If ever the world of ballet threw up a polymath, it’s Will Tuckett. His roles as a dancer with the Royal Ballet include Don Quixote, Drosselmeyer in The Nutcracker and, famously, the clog-dancing Widow Simone in La Fille mal gardée. In 2013 his children’s ballet The Wind in the Willows, which he’d created for the Linbury Studio Theatre a decade earlier, became the Royal Opera House‘s first West End transfer.
Tuckett has worked extensively in theatre, both as a choreographer and as movement and puppet director for the Royal Shakespeare Company and Shakespeare’s Globe; now he is directing Rossini’s comic opera L’italiana in Algeri, which opens at Garsington Opera this weekend.
WhatsOnStage caught up with the passionate, twinkly-eyed and ever-youthful Tuckett during rehearsals for L’italiana and began with the obvious question: what has triggered this lurch into opera?
I did Hansel and Gretel at Iford about four years ago and before that I’d done some musicals, and I’d worked at Opera North a bit and always had a fantastic time with them. Plus, the dance shows I’ve made have been becoming more and more cross-pollinated. A lot have had opera singers in them. My show about Hogarth, Pleasure’s Progress, had various different cod-operettas within it. Music is a world I really love.
In the ballet world there’s a lot of crossover with opera. And of course I worked in an opera house for more than 30 years, so even though I was in the, er, lycra-clad department, I was friends with a lot of opera people. I’ve been lucky enough to see some fantastic stuff at the ROH over the years, and when I directed Into the Woods in the Linbury I used half opera singers, half musical theatre. So I’m constantly shifting in and out of this world.
'The operatic equivalent of a fun movie'
[The conductor] David Parry said he thought I could do L’italiana because so much of my work has humour in it. And the piece itself has got fantastic energy. It’s effervescent, irrepressible music, which I like. I’m a huge fan of the other side of opera too—Janáček, Kurtág, John Adams (I think The Death of Klinghoffer is a masterpiece)—but this one does go with my personality. I enjoy the stage business and all the musical challenges. That’s where bel canto is like dance: you look at a piece of music and think ‘how can I invest this with narrative? How do I make it feel honest and yet stylised?’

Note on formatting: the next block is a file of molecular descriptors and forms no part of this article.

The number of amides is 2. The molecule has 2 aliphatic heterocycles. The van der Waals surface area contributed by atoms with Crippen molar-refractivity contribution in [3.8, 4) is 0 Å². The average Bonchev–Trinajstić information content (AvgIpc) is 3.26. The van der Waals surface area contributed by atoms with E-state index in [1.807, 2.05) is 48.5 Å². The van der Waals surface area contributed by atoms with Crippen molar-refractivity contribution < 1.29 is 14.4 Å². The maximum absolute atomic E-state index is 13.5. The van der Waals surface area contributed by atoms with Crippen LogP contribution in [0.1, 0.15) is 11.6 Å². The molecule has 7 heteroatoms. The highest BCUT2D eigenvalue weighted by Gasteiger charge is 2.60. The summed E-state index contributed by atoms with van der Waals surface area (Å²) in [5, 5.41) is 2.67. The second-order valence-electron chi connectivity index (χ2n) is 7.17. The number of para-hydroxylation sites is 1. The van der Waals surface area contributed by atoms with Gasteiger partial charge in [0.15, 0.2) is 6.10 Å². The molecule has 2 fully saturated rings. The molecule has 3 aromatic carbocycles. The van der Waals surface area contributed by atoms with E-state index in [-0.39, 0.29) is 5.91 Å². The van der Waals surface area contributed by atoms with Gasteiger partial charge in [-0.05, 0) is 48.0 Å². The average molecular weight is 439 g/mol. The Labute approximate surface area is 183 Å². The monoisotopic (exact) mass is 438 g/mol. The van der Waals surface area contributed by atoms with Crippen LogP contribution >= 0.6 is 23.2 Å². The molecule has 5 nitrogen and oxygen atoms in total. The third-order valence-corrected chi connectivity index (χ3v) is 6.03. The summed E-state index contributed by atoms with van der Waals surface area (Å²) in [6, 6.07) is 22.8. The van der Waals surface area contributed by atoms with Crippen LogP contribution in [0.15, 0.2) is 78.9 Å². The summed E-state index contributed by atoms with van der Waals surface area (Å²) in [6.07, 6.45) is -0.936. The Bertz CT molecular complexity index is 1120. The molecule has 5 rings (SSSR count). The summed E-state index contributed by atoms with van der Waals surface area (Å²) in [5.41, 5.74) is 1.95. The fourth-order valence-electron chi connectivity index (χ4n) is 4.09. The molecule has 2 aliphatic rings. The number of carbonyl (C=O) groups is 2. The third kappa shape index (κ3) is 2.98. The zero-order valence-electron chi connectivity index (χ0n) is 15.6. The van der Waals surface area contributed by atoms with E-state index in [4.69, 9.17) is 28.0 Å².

Did you have control over casting?
Yes. I was at all the auditions. It’s not always the way, but the thing that’s been glorious about working on this show is that we’ve been successful and lucky in our casting. The singers work really well together and our principals get on super-well. And they all plug different holes to make a whole.
I’d just worked with our leading man, Quirijn de Lang who plays Mustafà, on Jo Davies‘s Kiss Me Kate for Opera North, and I’d spent a lot of time working with him and watching him. Jo had done The Marriage of Figaro with him there, in which he was fantastic. He’s very good at being quite broad, but he’s exceptionally smart on stage and really collaborative.
Has the open nature of Garsington’s award-winning glass-box theatre been a constraint?
No, I don’t think so. It just means that your set has to have very specific architecture. Wherever you are you look at the space and think ‘what does this best need to make it work?’. We’re lucky we’re not doing something dark like Don Giovanni, because shows at Garsington always start in daylight. For L’italiana that hasn't posed a problem.
I sat recently and watched a run- through of act one, and at the end there’s this extremely fast-moving little section where I actually laughed out loud . The cast are so funny, and a lot of the humour arises from the way people interact. At no point does everyone line up and sing at you except when it’s to make you laugh. And it moves along so quickly. What’s wonderful about working with David Parry, who’s an expert in this form of opera, is that it works so well as musical theatre. If it’s not zipping past incredibly fast I’ll have got something badly wrong.
And it’s a broad comedy. OK, it may not be Noises Off, but characters’ lack of comprehension of their situations means things get farcical. And the music is pure entertainment. It’s not like going to see art cinema, it’s more the operatic equivalent of the fun movie you’d rent at the end of a long week when you’re knackered.
Rossini's L'italiana in Algeri opens at Garsington Opera (at the Wormsley Estate in Buckinghamshire) on 4 June and plays in repertory (along with Tchaikovsky's Eugene Onegin and Mozart's Idomeneo) until 10 July.